A relatively well-off middle-class family earns Rs 30,000 per month or Rs 3.6 lakhs a year. Out of this, they have to shell out Rs 1.1 lakh per annum for two years for their child’s PUC. This is a big percentage of their earnings. A parent has to on an average save for at least 3-4 years just for this. That means no eating out, no trips. Then, the added tension of university fees. And all this is not even with the expectation of their child ending up in a premier national institution but just with the modest ambition of reaching one of the top 10 colleges in the state.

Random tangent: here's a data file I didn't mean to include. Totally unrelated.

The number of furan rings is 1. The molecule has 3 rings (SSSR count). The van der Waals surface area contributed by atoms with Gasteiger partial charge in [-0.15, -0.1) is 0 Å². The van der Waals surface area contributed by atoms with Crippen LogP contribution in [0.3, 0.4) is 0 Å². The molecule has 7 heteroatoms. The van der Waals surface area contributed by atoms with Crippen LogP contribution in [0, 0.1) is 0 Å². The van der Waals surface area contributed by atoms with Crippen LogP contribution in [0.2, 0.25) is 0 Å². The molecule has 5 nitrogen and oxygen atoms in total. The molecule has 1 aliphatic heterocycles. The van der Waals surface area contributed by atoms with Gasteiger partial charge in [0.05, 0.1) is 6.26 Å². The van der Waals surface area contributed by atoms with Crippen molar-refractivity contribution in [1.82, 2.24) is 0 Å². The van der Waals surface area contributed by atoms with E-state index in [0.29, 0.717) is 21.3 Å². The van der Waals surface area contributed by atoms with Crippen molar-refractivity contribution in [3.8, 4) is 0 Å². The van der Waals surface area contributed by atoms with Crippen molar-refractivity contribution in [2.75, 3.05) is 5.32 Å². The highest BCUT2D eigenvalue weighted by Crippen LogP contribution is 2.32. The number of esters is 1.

Fast forward one year, after 1st  PUC: Most students and parents come to us. They say ‘thappaythu, gothhirlilla’ (meaning we made a mistake, we didn’t know about this). The college drills the students with back-to-back classes and tests; sometimes 4 topics are taught simultaneously in each subject. The student attends college from 9 in the morning till 5, or sometimes 6 in the evening. Where is the time to reflect on their lessons, where is the time to rest? But now they are stuck. There’s no option to move, they’re again too scared. What have they gained after paying 1.1 lakh? Nothing but fear, and being forced to pay the same amount again.


Meanwhile, a new set of parents of 10th standard students are getting ready for the next step. What do these parents do? Exactly the same thing. It’s the same loop which happens year after year.